We release our main web application multiple times per day; our automated deployments only take one click to take a change from CI to staging to production. Deploying frequently is an engineering team superpower that we take full advantage of: it reduces risk by spreading changes out over time and allows our team to get code out delivering value as fast as possible.
We hate repetitive, error-prone work in our development processes. We invest heavily in automating and abstracting as much as possible, which gives each engineer more and more leverage the more we grow. At Tegus, engineering teams get more productive over time, not less.
High quality automated tests are the key to confidently making changes at the speed we’re shooting for. We continuously invest in our test suites and are experts and finding the right way to exercise new changes.
The shared backend for our applications is written in Ruby on Rails. For nearly 17 years Rails has been a fantastic framework for happy and productive engineers. We use a particular variant of the “modular monolith” pattern within our application to keep our architecture as clean as possible.
The Tegus product involves ingesting 3rd party datasets - company data, SEC filings, earnings calls, etc. Python is great for data processing and manipulation and a good foundation for the machine learning that we expect to be coming soon.
Our web frontend applications are written entirely in Vue and Typescript. We find the simple, batteries-included approach of Vue gives us a ton of power when building new features, and Typescript helps us catch errors well before they’re visible to our customers.
We use GraphQL across all of our APIs for two reasons. First, the flexibility of GraphQL allows many new features to be prototyped without any backend changes at all. Second, GraphQL gives us a machine-readable API schema definition, which we use to automate many parts of our development workflow.
We’re hosted at AWS and take advantage of their amazing technologies so we don’t have to re-invent what they have built for us.
Understand previous information. How are users using the product today? Where are current product experiences falling short of their expectations? How can we improve the content discovery experience?
Set the direction through broad exploration. Based on earlier knowledge, we sketch and wireframe "blue sky" concepts and iterate on them - not limited by current technologies. Designers sketch and wireframe to ensure they’re exploring the solution space broadly. We leverage variable fidelity to bring concepts alive to socialize them internally and gather feedback from users.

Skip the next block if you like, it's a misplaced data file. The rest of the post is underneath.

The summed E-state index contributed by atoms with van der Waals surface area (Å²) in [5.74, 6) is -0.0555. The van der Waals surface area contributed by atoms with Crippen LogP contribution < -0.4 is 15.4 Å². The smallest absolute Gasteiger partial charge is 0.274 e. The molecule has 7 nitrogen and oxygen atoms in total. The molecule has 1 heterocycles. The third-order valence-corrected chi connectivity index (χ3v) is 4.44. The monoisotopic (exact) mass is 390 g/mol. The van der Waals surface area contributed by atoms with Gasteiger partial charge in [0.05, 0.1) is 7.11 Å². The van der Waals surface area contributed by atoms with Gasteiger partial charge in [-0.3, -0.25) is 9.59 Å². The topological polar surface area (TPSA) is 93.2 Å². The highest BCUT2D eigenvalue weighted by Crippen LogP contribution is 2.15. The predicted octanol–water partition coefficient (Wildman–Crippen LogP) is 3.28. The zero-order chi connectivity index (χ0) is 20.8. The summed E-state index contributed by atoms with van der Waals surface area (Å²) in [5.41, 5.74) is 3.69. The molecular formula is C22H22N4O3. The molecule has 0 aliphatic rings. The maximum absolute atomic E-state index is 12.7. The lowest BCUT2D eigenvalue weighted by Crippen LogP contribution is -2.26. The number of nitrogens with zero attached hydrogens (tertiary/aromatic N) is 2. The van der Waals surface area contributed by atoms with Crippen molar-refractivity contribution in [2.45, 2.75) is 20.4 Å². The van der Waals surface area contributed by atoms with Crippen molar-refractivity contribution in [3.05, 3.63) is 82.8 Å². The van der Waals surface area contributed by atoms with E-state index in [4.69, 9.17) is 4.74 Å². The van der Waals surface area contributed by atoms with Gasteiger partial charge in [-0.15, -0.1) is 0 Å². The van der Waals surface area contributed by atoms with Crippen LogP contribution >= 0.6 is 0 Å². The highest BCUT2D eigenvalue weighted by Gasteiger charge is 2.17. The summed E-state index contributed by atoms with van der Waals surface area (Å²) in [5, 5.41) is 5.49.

Cross-functional squad aligns on vision and top priorities then kickoff the work to figure out how we'll solve the opportunity and define success. During the kickoff and initial investigation, we analyze the current state, identify deltas, capture vision confidence level, and determine a plan on how to tackle it. In situations where a big product change could be complicated or even controversial, we run a product workshop with the squad, and other leadership, to ensure everyone understands the scope of the problem and potential repercussions.
This phase attempts to answer one crucial question: do we have enough information to move forward? This involves an exploration of the tech involved, working through broad concepts and rapid iterative prototyping to critique, get internal feedback, and validate with users. A combination of qualitative and quantitative metrics are used to gauge the success of these experiments.
After the experiments, we use Komodo, our design system, as the foundation to build and ship the product or feature on a common tech stack with a UI that aligns with the broader Tegus user experience. We monitor and measure the impact of the work. Based on learnings, the team makes any necessary improvements to the product, then additional iterations may be needed.